October 13, 2007

Review of JONAH HEX #23

JONAH HEX #23 REVIEWArtist Jordi Bernet returns this issue to tell a particularly macabre story about Jonah being hired as a bodyguard and guide through Apache territory for a group of photographers. When the Apache are attacked by another tribe, the white men wind up at war as well, and Jonah finds himself chained up in the middle of the desert. Of course, anyone who knows anything about Jonah Hex would know this is just going to make him mad.Rob's review:  I'm not normally a JONAH HEX reader, but I bought this comic because of the Indian angle. As usual in comics these days, the results were mixed.

The story involves Hex escorting a photographer through Apache country. Kiowas attack the Apaches and kill Hex's friend Yellow Bear. Hex goes after the Kiowa to kill their leader and avenge Yellow Bear.

The good

  • One page shows Hex parlaying peacefully with Apaches. They're dressed appropriately and have wickiups rather than tipis. They talk of protecting their rights and fighting relocation.

  • The Kiowa have been forced into proximity by the white man's expansion. They don't just attack for no reason.

  • The white soldiers turn out to be even more villainous than the Kiowa.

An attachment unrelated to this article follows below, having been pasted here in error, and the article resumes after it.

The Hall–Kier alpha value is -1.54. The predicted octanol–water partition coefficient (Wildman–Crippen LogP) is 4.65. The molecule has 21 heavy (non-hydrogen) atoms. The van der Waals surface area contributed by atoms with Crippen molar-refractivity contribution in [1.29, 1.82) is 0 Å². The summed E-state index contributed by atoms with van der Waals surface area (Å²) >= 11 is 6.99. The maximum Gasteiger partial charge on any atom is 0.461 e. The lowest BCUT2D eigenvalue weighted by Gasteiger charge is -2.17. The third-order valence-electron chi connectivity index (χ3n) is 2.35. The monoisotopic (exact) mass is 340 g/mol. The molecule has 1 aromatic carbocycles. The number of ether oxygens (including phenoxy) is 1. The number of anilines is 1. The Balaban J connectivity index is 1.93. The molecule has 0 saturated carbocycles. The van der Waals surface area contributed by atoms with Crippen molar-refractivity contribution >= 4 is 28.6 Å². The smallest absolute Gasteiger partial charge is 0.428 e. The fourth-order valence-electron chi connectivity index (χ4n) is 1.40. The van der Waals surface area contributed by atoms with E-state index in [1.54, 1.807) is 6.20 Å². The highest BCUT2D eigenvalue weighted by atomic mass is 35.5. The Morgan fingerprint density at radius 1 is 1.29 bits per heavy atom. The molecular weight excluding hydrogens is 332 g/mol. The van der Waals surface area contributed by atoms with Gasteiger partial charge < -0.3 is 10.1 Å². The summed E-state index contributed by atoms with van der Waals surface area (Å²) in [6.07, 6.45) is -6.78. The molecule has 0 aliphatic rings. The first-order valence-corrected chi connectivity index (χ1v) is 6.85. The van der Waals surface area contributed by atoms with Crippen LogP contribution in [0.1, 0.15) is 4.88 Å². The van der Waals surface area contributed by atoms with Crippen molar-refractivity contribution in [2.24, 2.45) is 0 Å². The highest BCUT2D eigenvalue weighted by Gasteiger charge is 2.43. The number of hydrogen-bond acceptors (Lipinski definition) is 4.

• The bad

  • The Kiowa are no different than a thousand previous hordes of murderous savages.

  • When Hex is thrown into a hole with the Kiowa, he kills them all without much sweat. It's another example of the white racial superiority so common in Westerns.

  • The ugly

  • "Their leader was of truly daunting size, with a razor-sharp, sinister face...."

  • "...a howl as dreadful as if a thousand devils had escaped Hell itself."

  • The writers might argue that they put these words into the mouth of the photographer--that they accurately reflected the white man's opinion of Indians at the time. Maybe so, but it was the writers' choice to present only the white man's perspective. They could've added a scene where the photographer learns the Kiowa are real people, not cardboard props.

    All in all, an average comic.

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